Protect Yourself from Cervical Cancer

Monday, January 21, 2019

January is Cervical Health Awareness Month, and cervical cancer is a cancer that each woman can take steps to reduce the likelihood of. To greatly reduce the risk of cervical cancer, everyone of all genders should get the HPV vaccine and people with a cervix should receive annual pap smears.

“Cervical cancer is a cancer that is almost 100% preventable,” says Dr. Jonathan Foote, a Bon Secours gynecologic oncologist. “Screening for cervical cancer helps detect pre‐cancerous lesions that can be treated before cervical cancer would develop. Also, HPV vaccination protects against the most common HPV strains that cause cervical cancer. Both of these interventions are the best way to prevent cervical cancer from developing.”

What is the Cervix?

The cervix is at the bottom of the uterus. It is the part that is dilated, or opened, during childbirth.

What is Cervical Cancer?

Cervical cancer is cancer of the cervix. Cervical cancer is preventable, and when caught early is very treatable.

The HPV Vaccine

Human papillomavirus (HPV) is a very common virus that can be a sexually-transmitted infection (STI) and cause genital warts. Most adults have had HPV at some point, and it usually causes no symptoms. HPV causes almost all cervical cancer, and there is a vaccine that targets the most common strains of HPV. Besides cervical cancer, HPV can also lead to other cancers for all people, including in the back of the throat and in genitalia.

The HPV vaccine is available and recommended for all preteens, around ages 11-12, although it is available from ages 9-26. It is available at pediatricians and primary care providers and is usually covered by insurance. The vaccine is given at a young age so that the person can develop immunity before they may be exposed to HPV. The HPV vaccine directly prevents cancer.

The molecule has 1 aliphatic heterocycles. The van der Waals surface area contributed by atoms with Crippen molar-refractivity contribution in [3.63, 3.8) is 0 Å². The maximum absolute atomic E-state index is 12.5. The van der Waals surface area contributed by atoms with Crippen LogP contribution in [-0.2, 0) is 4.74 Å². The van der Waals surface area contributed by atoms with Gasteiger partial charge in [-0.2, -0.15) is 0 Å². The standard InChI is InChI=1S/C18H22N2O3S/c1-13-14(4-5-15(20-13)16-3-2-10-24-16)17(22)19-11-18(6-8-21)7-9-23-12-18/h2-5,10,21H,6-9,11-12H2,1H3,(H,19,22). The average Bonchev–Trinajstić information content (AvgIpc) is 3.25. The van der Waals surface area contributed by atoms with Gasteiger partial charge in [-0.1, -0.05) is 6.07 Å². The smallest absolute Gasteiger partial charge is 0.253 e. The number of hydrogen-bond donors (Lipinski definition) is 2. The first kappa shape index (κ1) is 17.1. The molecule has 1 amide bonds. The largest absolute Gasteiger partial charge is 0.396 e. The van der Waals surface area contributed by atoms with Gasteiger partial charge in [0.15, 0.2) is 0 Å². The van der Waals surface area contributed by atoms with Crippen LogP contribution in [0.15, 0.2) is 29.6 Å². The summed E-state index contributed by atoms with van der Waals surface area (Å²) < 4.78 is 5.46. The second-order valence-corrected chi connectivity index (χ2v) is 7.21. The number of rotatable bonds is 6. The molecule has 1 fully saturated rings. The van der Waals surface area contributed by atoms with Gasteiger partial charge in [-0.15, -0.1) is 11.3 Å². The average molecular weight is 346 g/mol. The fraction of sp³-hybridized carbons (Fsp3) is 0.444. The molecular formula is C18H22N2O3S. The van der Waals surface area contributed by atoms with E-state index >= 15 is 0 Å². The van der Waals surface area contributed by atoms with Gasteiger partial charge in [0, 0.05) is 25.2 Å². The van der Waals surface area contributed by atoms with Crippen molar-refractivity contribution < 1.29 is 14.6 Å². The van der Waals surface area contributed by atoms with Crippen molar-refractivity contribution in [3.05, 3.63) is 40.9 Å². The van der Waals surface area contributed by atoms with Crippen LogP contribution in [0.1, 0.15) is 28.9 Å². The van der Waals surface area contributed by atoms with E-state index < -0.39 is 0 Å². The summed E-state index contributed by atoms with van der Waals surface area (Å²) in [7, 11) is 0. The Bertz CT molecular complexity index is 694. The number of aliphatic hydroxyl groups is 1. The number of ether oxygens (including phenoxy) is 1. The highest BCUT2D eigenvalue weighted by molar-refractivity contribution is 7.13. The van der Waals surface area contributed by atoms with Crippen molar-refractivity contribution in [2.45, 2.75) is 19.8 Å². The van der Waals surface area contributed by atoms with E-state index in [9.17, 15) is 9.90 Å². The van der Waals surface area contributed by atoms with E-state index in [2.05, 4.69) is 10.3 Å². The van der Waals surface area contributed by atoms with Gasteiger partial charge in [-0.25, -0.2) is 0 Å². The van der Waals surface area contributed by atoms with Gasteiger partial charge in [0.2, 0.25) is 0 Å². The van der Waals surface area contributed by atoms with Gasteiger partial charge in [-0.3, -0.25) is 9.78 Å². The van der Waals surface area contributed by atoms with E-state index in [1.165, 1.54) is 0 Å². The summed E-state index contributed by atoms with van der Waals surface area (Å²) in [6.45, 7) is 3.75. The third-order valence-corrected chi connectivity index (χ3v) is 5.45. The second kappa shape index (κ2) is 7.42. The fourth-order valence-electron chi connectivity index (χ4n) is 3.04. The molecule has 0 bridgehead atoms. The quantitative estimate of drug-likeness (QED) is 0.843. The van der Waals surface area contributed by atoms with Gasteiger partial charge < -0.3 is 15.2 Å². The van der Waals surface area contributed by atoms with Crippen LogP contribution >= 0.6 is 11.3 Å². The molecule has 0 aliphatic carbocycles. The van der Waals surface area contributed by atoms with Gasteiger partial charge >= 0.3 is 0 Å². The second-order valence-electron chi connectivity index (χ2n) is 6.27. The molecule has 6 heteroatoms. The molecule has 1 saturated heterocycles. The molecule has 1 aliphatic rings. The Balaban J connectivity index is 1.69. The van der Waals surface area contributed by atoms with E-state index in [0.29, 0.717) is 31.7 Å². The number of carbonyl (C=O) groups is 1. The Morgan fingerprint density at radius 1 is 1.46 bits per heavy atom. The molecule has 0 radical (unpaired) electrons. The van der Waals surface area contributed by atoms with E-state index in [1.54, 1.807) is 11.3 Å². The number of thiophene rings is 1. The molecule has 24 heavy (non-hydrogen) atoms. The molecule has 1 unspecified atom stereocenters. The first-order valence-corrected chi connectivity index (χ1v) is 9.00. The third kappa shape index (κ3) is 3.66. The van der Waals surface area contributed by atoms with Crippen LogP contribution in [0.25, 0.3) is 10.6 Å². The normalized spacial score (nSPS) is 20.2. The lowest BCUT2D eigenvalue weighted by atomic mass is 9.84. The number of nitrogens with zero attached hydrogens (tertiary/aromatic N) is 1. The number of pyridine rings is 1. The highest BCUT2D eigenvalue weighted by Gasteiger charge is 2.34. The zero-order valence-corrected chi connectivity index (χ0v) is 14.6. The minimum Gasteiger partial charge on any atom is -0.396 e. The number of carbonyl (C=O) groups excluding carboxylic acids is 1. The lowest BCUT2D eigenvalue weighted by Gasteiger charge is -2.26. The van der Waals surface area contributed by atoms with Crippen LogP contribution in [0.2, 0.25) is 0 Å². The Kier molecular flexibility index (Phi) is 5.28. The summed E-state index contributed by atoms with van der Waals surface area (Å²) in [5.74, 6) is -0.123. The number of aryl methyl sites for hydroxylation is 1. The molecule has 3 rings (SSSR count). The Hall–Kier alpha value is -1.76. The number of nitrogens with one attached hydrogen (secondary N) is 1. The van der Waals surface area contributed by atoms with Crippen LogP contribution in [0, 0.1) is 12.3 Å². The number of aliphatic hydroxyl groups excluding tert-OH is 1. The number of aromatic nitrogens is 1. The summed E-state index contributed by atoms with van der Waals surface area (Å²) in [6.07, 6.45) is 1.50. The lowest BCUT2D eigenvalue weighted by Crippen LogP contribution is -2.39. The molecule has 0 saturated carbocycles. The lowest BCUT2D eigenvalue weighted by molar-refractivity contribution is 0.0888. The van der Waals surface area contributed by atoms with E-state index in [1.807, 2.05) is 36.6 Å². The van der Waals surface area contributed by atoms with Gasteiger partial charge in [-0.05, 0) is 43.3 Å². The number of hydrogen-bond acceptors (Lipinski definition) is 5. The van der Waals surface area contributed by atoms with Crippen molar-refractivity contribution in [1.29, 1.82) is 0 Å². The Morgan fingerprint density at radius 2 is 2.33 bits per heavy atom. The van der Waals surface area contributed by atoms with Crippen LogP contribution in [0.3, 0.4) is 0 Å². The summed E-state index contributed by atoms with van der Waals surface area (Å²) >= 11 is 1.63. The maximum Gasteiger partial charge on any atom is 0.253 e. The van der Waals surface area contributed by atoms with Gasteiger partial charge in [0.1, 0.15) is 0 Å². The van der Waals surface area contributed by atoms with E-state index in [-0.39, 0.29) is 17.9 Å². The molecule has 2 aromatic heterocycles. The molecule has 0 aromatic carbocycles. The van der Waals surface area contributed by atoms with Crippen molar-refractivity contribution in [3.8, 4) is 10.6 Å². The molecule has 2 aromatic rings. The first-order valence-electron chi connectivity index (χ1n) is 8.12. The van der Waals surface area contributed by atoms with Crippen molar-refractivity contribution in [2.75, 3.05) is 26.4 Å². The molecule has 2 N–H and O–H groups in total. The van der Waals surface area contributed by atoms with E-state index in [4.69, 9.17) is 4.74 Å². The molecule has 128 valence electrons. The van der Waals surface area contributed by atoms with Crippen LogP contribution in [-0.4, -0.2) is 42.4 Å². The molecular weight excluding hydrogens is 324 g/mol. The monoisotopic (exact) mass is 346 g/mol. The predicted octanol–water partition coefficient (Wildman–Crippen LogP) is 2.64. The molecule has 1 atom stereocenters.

The Pap Test or Pap Smear

A pap test or pap smear is a sample of the cells of the cervix to see if they may be showing changes that will later lead to cancer. A technician looks at the cells under a microscope to see if they look different than healthy cervical cells. If they look healthy, nothing more needs to be done and the pap smear is normal. If they look different from healthy cells, the pap smear is unclear or abnormal. A pap smear that is unclear or abnormal does not mean that you have cancer, because your cells can look different for many different reasons. If your pap smear is unclear or abnormal, talk to your doctor. You may need to get a colposcopy so you doctor can look more closely at your cervical cells. Having a colposcopy does not mean that you have cancer.

Pap smears are usually recommended every three years for patients who do not have any risk factors and have not had an unusual pap smear. If a person has risk factors, such as a mother with cervical cancer, or has had an abnormal pap smear, the pap smear may be done more frequently. Pap smears are usually done by a gynecologist, although primary care providers can also do them. Talk with your doctor to see how often you need a pap smear.

Cervical Cancer Diagnosis and Treatment

Cervical cancer may not have any symptoms until it is advanced, so regular screenings with a pap smear are essential to catching it early. Cervical cancer is usually treated by a gynecologic oncologist, or a doctor who specifically treats cancer related to female genitalia. Depending on how advanced the cancer is, you may have surgery to remove your cervix, radiation, or chemotherapy. Your oncologist will discuss the options with you.

If your oncologist suggests surgery, ask about having a larger incision rather than a minimally-invasive surgery. “Recent studies in surgical treatment of early stage cervical cancer have suggested a decreased survival when using a minimally invasive approach (I.e. laparoscopic or robotic) when compared to laparotomy (larger incision),” says Dr. Christopher McCann, a Bon Secours gynecologic oncologist.

Source: Centers for Disease Control and Prevention (CDC)